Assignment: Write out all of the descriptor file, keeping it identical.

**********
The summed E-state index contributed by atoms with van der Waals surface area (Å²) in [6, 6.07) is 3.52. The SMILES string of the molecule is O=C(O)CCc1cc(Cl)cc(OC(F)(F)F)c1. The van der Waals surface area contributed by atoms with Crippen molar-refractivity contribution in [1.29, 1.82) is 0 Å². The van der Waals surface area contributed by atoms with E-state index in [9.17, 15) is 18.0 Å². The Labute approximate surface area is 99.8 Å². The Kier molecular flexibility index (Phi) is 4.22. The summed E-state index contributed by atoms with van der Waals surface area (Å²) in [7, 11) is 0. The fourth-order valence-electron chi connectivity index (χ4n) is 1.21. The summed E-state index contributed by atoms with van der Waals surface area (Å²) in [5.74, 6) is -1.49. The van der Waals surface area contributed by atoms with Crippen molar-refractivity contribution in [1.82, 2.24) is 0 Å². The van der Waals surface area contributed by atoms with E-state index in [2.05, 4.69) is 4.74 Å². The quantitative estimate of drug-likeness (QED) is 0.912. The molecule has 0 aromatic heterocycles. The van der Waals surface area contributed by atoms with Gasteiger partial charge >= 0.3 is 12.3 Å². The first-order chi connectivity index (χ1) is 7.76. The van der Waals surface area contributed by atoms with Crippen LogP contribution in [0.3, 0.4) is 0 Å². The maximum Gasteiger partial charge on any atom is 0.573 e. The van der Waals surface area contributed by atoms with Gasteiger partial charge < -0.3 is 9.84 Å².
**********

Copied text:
The summed E-state index contributed by atoms with van der Waals surface area (Å²) in [6, 6.07) is 3.52. The SMILES string of the molecule is O=C(O)CCc1cc(Cl)cc(OC(F)(F)F)c1. The van der Waals surface area contributed by atoms with Crippen molar-refractivity contribution in [1.29, 1.82) is 0 Å². The van der Waals surface area contributed by atoms with E-state index in [9.17, 15) is 18.0 Å². The Labute approximate surface area is 99.8 Å². The Kier molecular flexibility index (Phi) is 4.22. The summed E-state index contributed by atoms with van der Waals surface area (Å²) in [7, 11) is 0. The fourth-order valence-electron chi connectivity index (χ4n) is 1.21. The summed E-state index contributed by atoms with van der Waals surface area (Å²) in [5.74, 6) is -1.49. The van der Waals surface area contributed by atoms with Crippen molar-refractivity contribution in [1.82, 2.24) is 0 Å². The van der Waals surface area contributed by atoms with E-state index in [2.05, 4.69) is 4.74 Å². The quantitative estimate of drug-likeness (QED) is 0.912. The molecule has 0 aromatic heterocycles. The van der Waals surface area contributed by atoms with Gasteiger partial charge >= 0.3 is 12.3 Å². The first-order chi connectivity index (χ1) is 7.76. The van der Waals surface area contributed by atoms with Crippen LogP contribution in [0.3, 0.4) is 0 Å². The maximum Gasteiger partial charge on any atom is 0.573 e. The van der Waals surface area contributed by atoms with Gasteiger partial charge < -0.3 is 9.84 Å².